FIG. 10 shows some of the candidate blocks for a current block (1030) of a current frame (1010) in block matching operations. Four BVs (1041, 1042, 1043, 1044) indicate displacements for four candidate blocks. The candidate blocks can be anywhere within the reconstructed content of the frame (1010). (Blocks are generally coded from left-to-right, then from top-to-bottom.) A candidate block can overlap with other candidate blocks, as shown for the candidate blocks indicated by the BVs (1043, 1044). The computational complexity of BV estimation is especially problematic when the search range for BV values encompasses all of the previously reconstructed areas of a frame, due to the large number of candidate blocks against which a current block is compared.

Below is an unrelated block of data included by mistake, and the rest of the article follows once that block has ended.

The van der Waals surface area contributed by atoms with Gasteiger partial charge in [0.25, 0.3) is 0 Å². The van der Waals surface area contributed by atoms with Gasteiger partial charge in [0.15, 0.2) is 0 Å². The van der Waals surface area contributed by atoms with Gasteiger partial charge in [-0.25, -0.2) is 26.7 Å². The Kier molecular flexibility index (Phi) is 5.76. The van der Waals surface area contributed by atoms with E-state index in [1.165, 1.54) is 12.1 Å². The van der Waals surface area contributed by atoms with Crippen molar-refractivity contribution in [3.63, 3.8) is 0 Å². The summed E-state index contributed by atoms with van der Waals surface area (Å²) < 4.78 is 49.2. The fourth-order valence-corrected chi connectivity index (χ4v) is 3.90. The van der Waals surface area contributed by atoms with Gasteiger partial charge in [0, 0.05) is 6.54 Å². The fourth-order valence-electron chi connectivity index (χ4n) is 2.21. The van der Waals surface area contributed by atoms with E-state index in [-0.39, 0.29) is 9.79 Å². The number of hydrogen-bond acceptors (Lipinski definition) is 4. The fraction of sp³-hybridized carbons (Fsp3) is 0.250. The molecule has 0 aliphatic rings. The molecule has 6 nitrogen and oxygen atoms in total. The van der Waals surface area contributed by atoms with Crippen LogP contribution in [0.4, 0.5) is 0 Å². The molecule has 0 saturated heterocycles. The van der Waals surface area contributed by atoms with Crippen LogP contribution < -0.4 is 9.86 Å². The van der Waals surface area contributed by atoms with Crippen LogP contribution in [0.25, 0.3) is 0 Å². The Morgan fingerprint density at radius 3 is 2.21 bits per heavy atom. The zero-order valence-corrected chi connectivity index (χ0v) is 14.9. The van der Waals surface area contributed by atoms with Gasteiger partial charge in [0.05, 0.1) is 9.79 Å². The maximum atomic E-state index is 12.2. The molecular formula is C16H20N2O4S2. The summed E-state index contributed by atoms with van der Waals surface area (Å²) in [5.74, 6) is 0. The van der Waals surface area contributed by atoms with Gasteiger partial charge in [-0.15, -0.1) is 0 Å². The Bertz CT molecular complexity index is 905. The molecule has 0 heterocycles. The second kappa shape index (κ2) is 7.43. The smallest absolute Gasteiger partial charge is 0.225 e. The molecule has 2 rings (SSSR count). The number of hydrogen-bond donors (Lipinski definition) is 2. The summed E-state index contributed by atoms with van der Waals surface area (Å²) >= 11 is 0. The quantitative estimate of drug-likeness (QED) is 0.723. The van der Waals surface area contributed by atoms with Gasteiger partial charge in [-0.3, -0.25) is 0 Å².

FIG. 11 illustrates the number of candidate blocks for block matching for a block (1130) of an example frame (1110) having a width of 1920 sample values and a height of 1080 sample values. The current block (1130) is a 64×64 block at position (896, 576) in the frame (1110), and the candidate blocks are also 64×64 blocks. The search area for the candidate blocks is shown with hatched lines in FIG. 11. Any 64×64 block within the search area can be considered a candidate block, which assumes no overlap between a candidate block and current block. The number of candidate blocks within the frame (1110) is given by: (ypositionblock−heightblock+1)×(widthframe−widthblock+1)+(xpositionblock−widthblock+1)×heightblock, where xpositionblock and ypositionblock indicate the position of the current block (1130) in the frame (1110), widthframe is the width of the frame (1110) and widthblock and heightblock are the dimensions of the current block (1130). For the values shown in FIG. 11, there are (576−64+1)×(1920−64+1)+(896−64+1)×64=1,005,593 candidate blocks in the search area for the current block (1130). Performing sample-wise block matching operations between the current block (1130) and even a small set of the possible candidate blocks would be very computationally intensive.